So when you do something, watch, be alert. And if it leads to misery, then you know well that it was ego. Then the next time, be alert, don’t listen to that voice. If it is nature, it will lead you towards a blissful state of mind. Nature is always beautiful, ego always ugly. There is no other way but trial and error. Life is subtle and complex and all criteria fall short. You will have to make your own efforts to judge. So whenever you do something, listen to the voice from within. Make a note of it, of where it leads. If it leads to misery, it was certainly from the ego. If your love leads to misery, it was from the ego. If your love leads to a beautiful benediction, blessedness, it was from nature. If your friendship, even your meditation, leads you to misery, it was from the ego. If it were from nature everything would fit in, everything would become harmonious. Nature is wonderful, nature is beautiful, but you have to work it out. Always make a note of what you are doing and where it leads. By and by, you will become aware of that which is ego and that which is nature; which is real and which is false. It will take time and alertness, observation. And don’t deceive yourself – because only ego leads to misery, nothing else. Don’t throw the responsibility on the other; the other is irrelevant. Your ego leads to misery, nobody else leads you into misery. Ego is the gate of hell, and the natural, the authentic, the real that comes from your center, is the door to heaven. You will have to find it and work it out. Before you can lose your ego, you must attain it. Only a ripe fruit falls to the ground. Ripeness is all. An unripe ego cannot be thrown, cannot be destroyed. And if you struggle with an unripe ego to destroy and dissolve it, the whole effort is going to be a failure. Rather than destroying it, you will find it more strengthened, in new and subtle ways. This is something basic to be understood – the ego must come to a peak, it must be strong, it must have attained integrity – only then can you dissolve it. A weak ego cannot be dissolved. And this becomes a problem. In the East all the religions preach egolessness. So in the East everybody is against the ego from the very beginning. Because of this anti attitude, ego never becomes strong, never comes to a point of integration from where it can be thrown. It is never ripe. So in the East it is very difficult to dissolve the ego, almost impossible. In the West the whole Western tradition of religion and psychology propounds, preaches and persuades people to have strong egos – because unless you have a strong ego, how can you survive? Life is a struggle; if you are egoless you will be destroyed. Then who will resist? Who will fight? Who will compete? And life is a continuous competition. Western psychology says: Attain to the ego, be strong in it. But in the West it is very easy to dissolve the ego. So whenever a Western seeker reaches an understanding that ego is the problem he can easily dissolve it, more easily than any Eastern seeker. This is the paradox – in the West ego is taught, in the East egolessness is taught. But in the West it is easy to dissolve the ego, in the East it is very difficult. This is going to be a hard task for you, first to attain and then to lose – because you can lose only something which you possess. If you don’t possess it, how can you lose it? When you are in anger, in passion, violent, aggressive, you feel a crystallized ego within you. Whenever you are in love, in compassion, it is not there. That’s why we cannot love, because with the ego, love is impossible. That’s why we go on talking so much about love, but we never are in love. And whatsoever we call love is more or less sex, it is not love; because you cannot lose your ego, and love cannot exist unless the ego has disappeared. Love, meditation, godliness, they all require one thing – the ego must not be there. That’s why saying that Love is Lord Shiva is right, because both phenomena happen only when the ego is not. The child is born with a Self but not with an ego. The child develops the ego. As he becomes more and more social and related, ego develops. This ego is just on your periphery where you are related with others – just on the boundary of your being. So ego is the periphery of your being, and Self is the center. The child is born with a Self, but unaware. He is a Self, but he is not conscious of the Self. The first awareness of the child comes with his ego. He becomes aware of the “I”, not of the Self. Really, he becomes aware first of the “thou”. The child first becomes aware of his mother. Then, reflectively, he becomes aware of himself. First he becomes aware of objects around him. Then, by and by, he begins to feel that he is separate. This feeling of separation gives the feeling of ego, and because the child first becomes aware of the ego, ego becomes a covering on the Self. Then ego goes on growing, because the society needs you as an ego, not as a Self. The Self is irrelevant for the society; your periphery is meaningful. And there are many problems. The ego can be taught and the ego can be made docile and the ego can be forced to be obedient. The ego can be made to adjust, but not the Self. The Self cannot be taught, the Self cannot be forced. The Self is intrinsically rebellious, individual. It cannot be made a part of society. Everybody, even a religious man, has his own ego. Even while declaring, “I am just dust underneath your feet,” you are gathering ego. The ego and the personality have to be dropped, then you will find individuality arising…a feeling of uniqueness. Yes, you are unique. Everybody else is also unique. In this world only unique people exist, so comparison is just stupid, because you alone are like yourself. There is nobody like you, so how to compare? There are only two states of consciousness that exist – the state of the ego and the state of love. The ego is the narrow state, the seed-form, the atomic stage; love is all encompassing, love is God. The center of the ego is I; the ego exists for itself. The nectar of love is the universe. Love exists for all. The ego is exploitation; love is service. And the service that flows from love, freely and spontaneously, is non-violence.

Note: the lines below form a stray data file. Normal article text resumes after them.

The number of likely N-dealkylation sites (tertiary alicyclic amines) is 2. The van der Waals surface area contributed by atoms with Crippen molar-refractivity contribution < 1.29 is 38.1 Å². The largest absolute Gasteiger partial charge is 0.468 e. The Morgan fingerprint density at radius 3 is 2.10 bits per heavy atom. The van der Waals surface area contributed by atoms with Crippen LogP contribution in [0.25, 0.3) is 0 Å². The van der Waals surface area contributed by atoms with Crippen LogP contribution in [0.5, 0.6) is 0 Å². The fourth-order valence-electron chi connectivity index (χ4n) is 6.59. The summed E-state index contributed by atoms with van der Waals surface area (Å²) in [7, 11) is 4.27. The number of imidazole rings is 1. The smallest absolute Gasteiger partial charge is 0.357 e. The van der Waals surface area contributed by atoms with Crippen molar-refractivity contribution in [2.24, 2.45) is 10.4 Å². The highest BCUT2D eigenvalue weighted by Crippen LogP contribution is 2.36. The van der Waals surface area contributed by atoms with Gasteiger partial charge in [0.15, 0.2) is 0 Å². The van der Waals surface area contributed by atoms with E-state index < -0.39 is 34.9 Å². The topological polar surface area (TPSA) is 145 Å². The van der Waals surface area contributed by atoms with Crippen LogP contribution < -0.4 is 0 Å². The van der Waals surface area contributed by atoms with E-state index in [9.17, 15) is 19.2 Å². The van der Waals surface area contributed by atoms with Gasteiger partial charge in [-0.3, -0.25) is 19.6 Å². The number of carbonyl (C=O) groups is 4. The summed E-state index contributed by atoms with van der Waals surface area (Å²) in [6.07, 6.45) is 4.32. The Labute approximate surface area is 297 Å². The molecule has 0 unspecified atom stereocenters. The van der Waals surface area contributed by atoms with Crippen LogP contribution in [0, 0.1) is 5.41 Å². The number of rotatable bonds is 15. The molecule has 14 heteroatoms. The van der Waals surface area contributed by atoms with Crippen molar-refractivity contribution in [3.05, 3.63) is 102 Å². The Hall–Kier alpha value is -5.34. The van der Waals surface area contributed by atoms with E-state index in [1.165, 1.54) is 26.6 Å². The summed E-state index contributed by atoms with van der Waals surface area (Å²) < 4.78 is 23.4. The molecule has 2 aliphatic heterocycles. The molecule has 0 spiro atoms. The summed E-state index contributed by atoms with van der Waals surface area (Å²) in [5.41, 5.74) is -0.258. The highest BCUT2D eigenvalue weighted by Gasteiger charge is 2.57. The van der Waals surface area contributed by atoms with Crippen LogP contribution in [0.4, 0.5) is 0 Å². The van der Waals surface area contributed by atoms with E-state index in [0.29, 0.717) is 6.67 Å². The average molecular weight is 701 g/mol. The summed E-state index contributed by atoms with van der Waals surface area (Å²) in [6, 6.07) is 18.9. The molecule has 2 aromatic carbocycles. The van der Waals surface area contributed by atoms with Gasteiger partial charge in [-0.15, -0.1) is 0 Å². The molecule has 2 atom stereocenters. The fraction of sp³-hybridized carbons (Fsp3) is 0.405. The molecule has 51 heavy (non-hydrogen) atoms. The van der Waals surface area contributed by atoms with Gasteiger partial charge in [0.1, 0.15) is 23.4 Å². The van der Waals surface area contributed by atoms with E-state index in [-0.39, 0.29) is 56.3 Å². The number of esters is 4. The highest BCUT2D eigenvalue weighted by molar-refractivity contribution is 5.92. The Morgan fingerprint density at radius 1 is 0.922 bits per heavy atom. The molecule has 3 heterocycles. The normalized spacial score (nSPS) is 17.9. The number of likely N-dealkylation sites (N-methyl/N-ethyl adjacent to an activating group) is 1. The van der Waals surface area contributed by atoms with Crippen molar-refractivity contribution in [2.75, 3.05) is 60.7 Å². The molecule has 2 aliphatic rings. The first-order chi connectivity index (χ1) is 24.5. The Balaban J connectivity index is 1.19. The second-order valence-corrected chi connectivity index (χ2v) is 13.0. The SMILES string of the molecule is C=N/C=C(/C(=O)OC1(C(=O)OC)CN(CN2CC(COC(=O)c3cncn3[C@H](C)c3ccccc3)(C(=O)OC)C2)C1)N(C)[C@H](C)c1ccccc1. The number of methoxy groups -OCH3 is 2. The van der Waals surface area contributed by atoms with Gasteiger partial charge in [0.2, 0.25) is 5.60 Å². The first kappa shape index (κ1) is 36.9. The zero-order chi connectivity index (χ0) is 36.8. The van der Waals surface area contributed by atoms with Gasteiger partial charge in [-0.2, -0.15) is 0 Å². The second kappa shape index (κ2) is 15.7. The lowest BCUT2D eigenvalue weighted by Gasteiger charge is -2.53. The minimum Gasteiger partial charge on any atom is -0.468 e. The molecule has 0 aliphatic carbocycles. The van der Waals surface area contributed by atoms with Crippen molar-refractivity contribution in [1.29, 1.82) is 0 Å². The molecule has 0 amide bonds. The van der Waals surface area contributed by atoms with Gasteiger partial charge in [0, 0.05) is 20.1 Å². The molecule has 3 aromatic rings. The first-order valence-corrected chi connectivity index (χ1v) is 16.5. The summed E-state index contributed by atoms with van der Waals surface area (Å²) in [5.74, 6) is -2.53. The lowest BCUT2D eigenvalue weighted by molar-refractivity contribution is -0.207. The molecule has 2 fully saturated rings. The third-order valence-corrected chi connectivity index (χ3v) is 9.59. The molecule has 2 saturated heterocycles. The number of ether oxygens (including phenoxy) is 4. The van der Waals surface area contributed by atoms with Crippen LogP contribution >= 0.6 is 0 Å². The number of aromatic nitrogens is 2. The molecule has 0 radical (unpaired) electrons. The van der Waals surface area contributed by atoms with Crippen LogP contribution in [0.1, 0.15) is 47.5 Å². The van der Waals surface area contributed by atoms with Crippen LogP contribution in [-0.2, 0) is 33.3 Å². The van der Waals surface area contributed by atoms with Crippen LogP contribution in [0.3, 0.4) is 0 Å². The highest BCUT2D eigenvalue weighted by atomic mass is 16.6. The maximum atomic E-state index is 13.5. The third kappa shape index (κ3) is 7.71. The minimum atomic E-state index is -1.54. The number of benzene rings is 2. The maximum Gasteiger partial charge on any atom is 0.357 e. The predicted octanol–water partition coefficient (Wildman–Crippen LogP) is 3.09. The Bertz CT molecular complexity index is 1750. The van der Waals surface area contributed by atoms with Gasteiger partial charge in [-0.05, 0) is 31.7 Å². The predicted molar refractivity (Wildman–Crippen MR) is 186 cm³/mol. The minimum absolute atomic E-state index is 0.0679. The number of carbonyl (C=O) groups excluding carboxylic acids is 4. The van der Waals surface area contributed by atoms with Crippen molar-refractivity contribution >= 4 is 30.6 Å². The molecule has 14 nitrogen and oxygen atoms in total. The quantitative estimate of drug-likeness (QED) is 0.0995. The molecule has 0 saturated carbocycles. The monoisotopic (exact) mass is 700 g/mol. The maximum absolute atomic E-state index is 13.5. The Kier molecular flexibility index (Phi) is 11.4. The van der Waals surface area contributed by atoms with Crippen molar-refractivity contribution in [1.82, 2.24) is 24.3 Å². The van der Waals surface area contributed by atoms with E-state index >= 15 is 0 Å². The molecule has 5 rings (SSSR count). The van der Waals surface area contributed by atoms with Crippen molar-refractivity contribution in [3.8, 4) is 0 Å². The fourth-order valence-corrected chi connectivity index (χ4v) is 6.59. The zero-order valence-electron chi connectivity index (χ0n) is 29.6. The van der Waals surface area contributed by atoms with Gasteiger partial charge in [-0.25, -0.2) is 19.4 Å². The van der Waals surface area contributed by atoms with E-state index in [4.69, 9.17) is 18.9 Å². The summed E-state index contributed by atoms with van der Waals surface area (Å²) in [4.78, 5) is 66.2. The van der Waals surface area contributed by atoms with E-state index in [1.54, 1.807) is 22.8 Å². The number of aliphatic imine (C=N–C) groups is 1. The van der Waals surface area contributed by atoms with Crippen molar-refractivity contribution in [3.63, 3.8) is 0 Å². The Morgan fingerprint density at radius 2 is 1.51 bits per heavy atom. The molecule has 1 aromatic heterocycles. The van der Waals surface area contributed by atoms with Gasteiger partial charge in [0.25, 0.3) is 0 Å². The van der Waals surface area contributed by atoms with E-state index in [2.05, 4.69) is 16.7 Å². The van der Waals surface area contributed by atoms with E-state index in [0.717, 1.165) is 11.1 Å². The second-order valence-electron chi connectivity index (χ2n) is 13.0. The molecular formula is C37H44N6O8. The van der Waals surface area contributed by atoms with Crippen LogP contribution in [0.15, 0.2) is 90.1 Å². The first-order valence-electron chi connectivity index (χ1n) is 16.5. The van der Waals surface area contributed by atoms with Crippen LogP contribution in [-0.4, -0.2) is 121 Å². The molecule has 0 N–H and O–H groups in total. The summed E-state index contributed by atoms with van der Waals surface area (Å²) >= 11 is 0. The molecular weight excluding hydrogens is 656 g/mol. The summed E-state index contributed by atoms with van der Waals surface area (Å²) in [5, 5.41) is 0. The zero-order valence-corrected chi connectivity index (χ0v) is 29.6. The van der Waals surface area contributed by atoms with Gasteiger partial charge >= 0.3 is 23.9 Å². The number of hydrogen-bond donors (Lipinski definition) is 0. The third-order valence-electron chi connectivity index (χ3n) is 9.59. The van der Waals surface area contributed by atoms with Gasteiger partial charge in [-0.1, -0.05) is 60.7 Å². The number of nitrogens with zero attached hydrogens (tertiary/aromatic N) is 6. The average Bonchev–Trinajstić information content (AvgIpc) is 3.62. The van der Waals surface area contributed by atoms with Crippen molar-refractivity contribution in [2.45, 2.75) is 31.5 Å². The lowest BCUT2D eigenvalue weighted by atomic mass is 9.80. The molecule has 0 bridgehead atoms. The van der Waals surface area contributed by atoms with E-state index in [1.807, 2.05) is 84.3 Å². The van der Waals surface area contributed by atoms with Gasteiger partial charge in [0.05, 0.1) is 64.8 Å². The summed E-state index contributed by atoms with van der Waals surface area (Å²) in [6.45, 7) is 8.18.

4. July 24, 2016 at 10:54 pm #

    While I believe and accept most all of what you said, as an old English teacher, it bothers me that several words are used incorrectly…. for example, ‘excepted’ instead of ‘Accepted”…. and several typos. If you are going to present such valuable information, please type/speak correctly. I hope you accept this in the spirit it is offered.